18 comments:

  1. I saw this movie when I was a teenager and probably haven't watched it since I married. I thoroughly enjoyed it than and enjoyed reading your review. I think I need to rewatch it because there's a lot I don't remember. I also know that I'm NOT watching it with my children because they already said "ewww" when I mentioned it. :)

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    1. I liked it waaaay better the second time I saw it, as an adult. And when I rewatched it for this review, I took 5 pages of notes, only about 2/3 of which made it into this post and the upcoming Femnista article. It's a meaty one.

      Your children are silly. It's not totally a romance -- there's some gunfire going on too, and some humor. Eva would like it, I think.

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  2. Love this movie!!! I always forget about it when I'm thinking of good John Wayne films though.. don't know why! And the Duke certainly knew how to kiss a girl so she would never forget it!! And now I have to go check the time length on my dvd!!!

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    1. Phyl, that kind of happens to me too! Yeah, for all his reputation as a tough guy onscreen, he could pull out all the stops for a tender scene too. Have you seen Tall in the Saddle? It's about this same era, and similarly good.

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    2. I haven't seen that one but I'm sure we have it!! My brother pretty much has every John Wayne movie :)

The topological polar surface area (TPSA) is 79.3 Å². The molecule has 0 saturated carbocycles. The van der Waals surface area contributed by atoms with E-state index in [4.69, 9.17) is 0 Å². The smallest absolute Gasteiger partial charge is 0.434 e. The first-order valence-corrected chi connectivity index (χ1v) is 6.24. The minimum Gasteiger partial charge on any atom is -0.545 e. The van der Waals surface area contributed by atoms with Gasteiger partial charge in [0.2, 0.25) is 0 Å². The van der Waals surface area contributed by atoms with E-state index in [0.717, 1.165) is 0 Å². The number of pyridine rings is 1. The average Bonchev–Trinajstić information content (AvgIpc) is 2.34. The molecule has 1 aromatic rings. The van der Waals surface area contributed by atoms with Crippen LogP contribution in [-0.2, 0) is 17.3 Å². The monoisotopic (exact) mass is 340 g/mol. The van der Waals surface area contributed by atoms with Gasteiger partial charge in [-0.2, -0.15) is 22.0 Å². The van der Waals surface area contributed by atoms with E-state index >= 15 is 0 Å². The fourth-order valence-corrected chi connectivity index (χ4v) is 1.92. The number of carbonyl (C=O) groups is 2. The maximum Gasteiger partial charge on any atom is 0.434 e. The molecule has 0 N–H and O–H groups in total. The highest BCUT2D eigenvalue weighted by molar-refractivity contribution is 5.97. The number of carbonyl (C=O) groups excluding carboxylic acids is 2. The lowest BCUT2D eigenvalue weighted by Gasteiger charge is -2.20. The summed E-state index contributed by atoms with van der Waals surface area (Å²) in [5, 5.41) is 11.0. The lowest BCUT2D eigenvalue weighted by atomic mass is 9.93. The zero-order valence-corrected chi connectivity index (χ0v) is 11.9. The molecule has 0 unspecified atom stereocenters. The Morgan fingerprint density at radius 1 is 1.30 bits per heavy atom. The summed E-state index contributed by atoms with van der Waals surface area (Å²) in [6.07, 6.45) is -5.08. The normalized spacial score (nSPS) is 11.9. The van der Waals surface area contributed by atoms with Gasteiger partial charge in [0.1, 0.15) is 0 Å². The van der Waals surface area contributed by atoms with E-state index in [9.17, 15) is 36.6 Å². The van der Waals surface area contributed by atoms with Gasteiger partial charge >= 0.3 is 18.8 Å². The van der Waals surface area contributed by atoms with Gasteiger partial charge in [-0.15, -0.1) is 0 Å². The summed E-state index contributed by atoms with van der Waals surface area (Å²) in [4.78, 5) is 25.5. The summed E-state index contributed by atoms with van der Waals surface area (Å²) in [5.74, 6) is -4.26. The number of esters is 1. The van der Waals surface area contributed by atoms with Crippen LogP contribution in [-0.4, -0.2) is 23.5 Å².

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    3. Phyl, your brother sounds like me :-D

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  3. This is one Wayne film I haven't seen yet! So I didn't read your review--not wanting the least spoiler. :)

    I did watch one of his films today in honor of his birthday!

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    1. Annie! See it! It's on YouTube here in the Paramount Vault, very nice quality.

      Which film did you watch instead?

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    2. Oh, thanks for telling me!

      I watched The Alamo for the first time. I've read so much about the battle for the Alamo through the years, and it was fun to see his film. I did cry though. What a heroic and noble group of men, and WHAT a sacrifice.

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    3. Annie, I really like The Alamo. Richard Widmark and Laurence Harvey just are Bowie and Travis to me. Oddly enough, I was just discussing that movie with a friend this week. Such a good one. Makes me cry too!

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    1. Jessica, I agree! She was only about 23 here, and Wayne was 40, but they worked really well together.

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  5. I watched this movie several years ago, but I loved it back then, and it still holds a special place in my heart, as a western with depth!

    I loved the theme of choices. And though I don't recall the details I loved Quirt's and Penny's relationship too.

    The DVD we watched it on had 2 versions: one in black and white, and one with added colours - though they were very pale. Which version did you watch?

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    1. Rose, good description! A western with depth. There are westerns, and then there are Deep Westerns. Yumm.